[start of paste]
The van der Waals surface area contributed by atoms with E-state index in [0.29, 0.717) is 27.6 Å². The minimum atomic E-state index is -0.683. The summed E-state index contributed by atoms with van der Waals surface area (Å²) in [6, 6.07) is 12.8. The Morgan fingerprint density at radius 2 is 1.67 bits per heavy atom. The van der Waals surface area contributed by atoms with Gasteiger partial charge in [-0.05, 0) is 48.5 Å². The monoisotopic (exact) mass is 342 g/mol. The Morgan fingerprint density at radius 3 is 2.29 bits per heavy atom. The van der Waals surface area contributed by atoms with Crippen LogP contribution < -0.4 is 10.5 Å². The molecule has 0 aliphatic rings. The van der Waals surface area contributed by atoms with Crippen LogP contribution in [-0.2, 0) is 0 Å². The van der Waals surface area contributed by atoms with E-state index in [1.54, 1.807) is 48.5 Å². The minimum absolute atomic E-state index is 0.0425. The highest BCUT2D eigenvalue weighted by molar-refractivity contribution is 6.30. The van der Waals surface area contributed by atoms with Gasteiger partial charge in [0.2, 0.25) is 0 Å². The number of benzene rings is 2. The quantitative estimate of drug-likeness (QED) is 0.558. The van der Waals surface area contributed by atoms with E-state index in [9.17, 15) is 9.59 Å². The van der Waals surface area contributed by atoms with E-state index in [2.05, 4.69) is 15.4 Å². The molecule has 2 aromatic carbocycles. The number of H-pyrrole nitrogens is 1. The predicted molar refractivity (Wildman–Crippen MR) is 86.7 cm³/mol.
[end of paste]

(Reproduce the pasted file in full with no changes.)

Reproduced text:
The van der Waals surface area contributed by atoms with E-state index in [0.29, 0.717) is 27.6 Å². The minimum atomic E-state index is -0.683. The summed E-state index contributed by atoms with van der Waals surface area (Å²) in [6, 6.07) is 12.8. The Morgan fingerprint density at radius 2 is 1.67 bits per heavy atom. The van der Waals surface area contributed by atoms with Gasteiger partial charge in [-0.05, 0) is 48.5 Å². The monoisotopic (exact) mass is 342 g/mol. The Morgan fingerprint density at radius 3 is 2.29 bits per heavy atom. The van der Waals surface area contributed by atoms with Crippen LogP contribution < -0.4 is 10.5 Å². The molecule has 0 aliphatic rings. The van der Waals surface area contributed by atoms with Crippen LogP contribution in [-0.2, 0) is 0 Å². The van der Waals surface area contributed by atoms with E-state index in [1.54, 1.807) is 48.5 Å². The minimum absolute atomic E-state index is 0.0425. The highest BCUT2D eigenvalue weighted by molar-refractivity contribution is 6.30. The van der Waals surface area contributed by atoms with Gasteiger partial charge in [0.2, 0.25) is 0 Å². The number of benzene rings is 2. The quantitative estimate of drug-likeness (QED) is 0.558. The van der Waals surface area contributed by atoms with E-state index in [9.17, 15) is 9.59 Å². The van der Waals surface area contributed by atoms with E-state index in [2.05, 4.69) is 15.4 Å². The molecule has 2 aromatic carbocycles. The number of H-pyrrole nitrogens is 1. The predicted molar refractivity (Wildman–Crippen MR) is 86.7 cm³/mol.